New routines may help us to cope with change and helps us form healthy habits, and in turn, this reduces our stress levels.

  1. ROUTINE IS AN ANCHOR
    Routine acts like an anchor in our souls. For instance, whatever takes place during our day, knowing that our evening meal is around 18:00, and knowing I go to bed around 22:00, can be a real comfort. The certainty of routine gives us a framework for the day. Frameworks hold me.
  2. ROUTINE IS FREEDOM
    That framework provides me with plenty of room to do all the other things I have planned to do. So, rather than a restriction, my routines are a means of regulating my life. A regulated life is a healthy life.
  3. ROUTINE REDUCES STRESS
    I find that routine can carry me when I need some support to keep going. If my habits are engrained, then they can help to transport me through a tough time, reducing the stress of blocked goals or ineffectiveness. A blocked goal is frustration. Frustration is stress.
  4. ROUTINE BUILDS POSITIVE HABITS
    There are times when our life needs positive reinforcement. Positive reinforcement is vital to keep me steady. I so easily slide away from my ideals or healthy habits; so they bring me back by exercising a mid-course correction. Positive habits steer me away from danger lines.
  5. ROUTINE PUTS A PEG IN MY LAWN
    If I put a “peg in my lawn” whenever I look out of the window, I will see the peg. Putting a “peg in my lawn” is a metaphor that I have used throughout my professional life, and now that I am retired, I find it just as useful to shape my present and to plan my future. I need pegs.

Can you help?

I’m collecting stories:
I am interested to hear how you are coping with the lockdown. How has it affected your mental and emotional health, and what strategies have you put in place to help?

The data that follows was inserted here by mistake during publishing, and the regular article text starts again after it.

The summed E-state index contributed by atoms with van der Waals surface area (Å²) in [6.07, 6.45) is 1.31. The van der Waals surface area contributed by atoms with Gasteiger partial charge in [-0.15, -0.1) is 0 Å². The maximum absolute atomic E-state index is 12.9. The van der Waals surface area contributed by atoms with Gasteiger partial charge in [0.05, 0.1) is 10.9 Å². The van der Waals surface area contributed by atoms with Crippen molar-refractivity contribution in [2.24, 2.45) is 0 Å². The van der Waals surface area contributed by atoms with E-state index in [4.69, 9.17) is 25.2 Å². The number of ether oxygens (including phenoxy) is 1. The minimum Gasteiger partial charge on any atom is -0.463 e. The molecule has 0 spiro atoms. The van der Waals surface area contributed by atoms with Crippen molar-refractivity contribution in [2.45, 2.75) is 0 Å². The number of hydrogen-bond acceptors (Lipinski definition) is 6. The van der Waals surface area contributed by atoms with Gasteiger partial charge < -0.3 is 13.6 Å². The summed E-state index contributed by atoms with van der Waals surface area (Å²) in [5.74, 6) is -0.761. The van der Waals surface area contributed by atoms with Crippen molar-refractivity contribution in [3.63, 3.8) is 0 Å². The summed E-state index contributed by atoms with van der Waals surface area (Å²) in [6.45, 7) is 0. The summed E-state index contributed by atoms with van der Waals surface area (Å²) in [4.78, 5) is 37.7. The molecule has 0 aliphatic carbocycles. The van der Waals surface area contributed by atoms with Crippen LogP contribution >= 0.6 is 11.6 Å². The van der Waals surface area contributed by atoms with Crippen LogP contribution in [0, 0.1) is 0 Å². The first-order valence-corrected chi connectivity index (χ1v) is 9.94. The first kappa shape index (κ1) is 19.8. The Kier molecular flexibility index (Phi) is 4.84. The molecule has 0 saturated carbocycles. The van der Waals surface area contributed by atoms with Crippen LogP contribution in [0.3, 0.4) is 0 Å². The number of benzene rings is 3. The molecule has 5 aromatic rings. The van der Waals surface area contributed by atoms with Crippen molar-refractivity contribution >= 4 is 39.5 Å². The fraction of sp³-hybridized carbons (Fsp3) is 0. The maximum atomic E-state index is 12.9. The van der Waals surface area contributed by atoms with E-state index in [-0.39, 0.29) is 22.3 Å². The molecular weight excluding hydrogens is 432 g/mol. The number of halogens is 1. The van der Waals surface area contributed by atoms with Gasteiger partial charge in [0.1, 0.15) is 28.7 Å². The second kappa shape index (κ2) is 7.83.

Please tell me about your routines. Have they changed since our lockdown?

When did you last venture out?

Drop me a line, and your comments could form the foundation of another post. Thank you so much.

Father with son: Building together (part 2)

In the second of two posts about learning from my father, Derreck Parkes, I retell a piece of family folk-lore concerning the building of his garage in the 1960s. This post is taken from my tribute to my Dad at his Celebration of Life, following his death in January 2020.

Ever the engineer, Dad decided to install a rolled steel joist, just in case he needed to lift an engine, as engineers do. In those days, one did all the jobs yourself, and when necessary, one conscripted one’s son, aged 14.  

And so it came to pass, that the said steel joist was delivered; to the driveway, some 25 yards away from the construction site. The duly conscripted son, obedient to the last, together with his visionary father embarked upon re-siting the vast chunk of metal to where it could be inserted into the brickwork, lining it up at right angles to the wall. 

We were about to start the lift when Mum called us for lunch, but Dad, ever the optimist said, “We’ll just pop it in now then it’s done before we eat”. 

Fair enough, I thought having caught his easy pragmatism. And so we started to lift the wall end of the beam, a few inches at a time. Once lodged at the opening in the wall, I thought it was just a matter of levelling the joist and pushing it into place. 

However, as we pushed, it began to slide at first but then got stuck. So Dad said, “You hold it there, and I’ll nip round to the other side to free it”. Now the only problem was that with both arms aloft I now bore the full weight of the beam and I began to sink into the lawn. 

Seared in my memory to this day is the vision that before lunch, I was 6 foot 4 and slim; after lunch, I was 6 foot and obese. I’ve never recovered, which is why I am as I am to this day!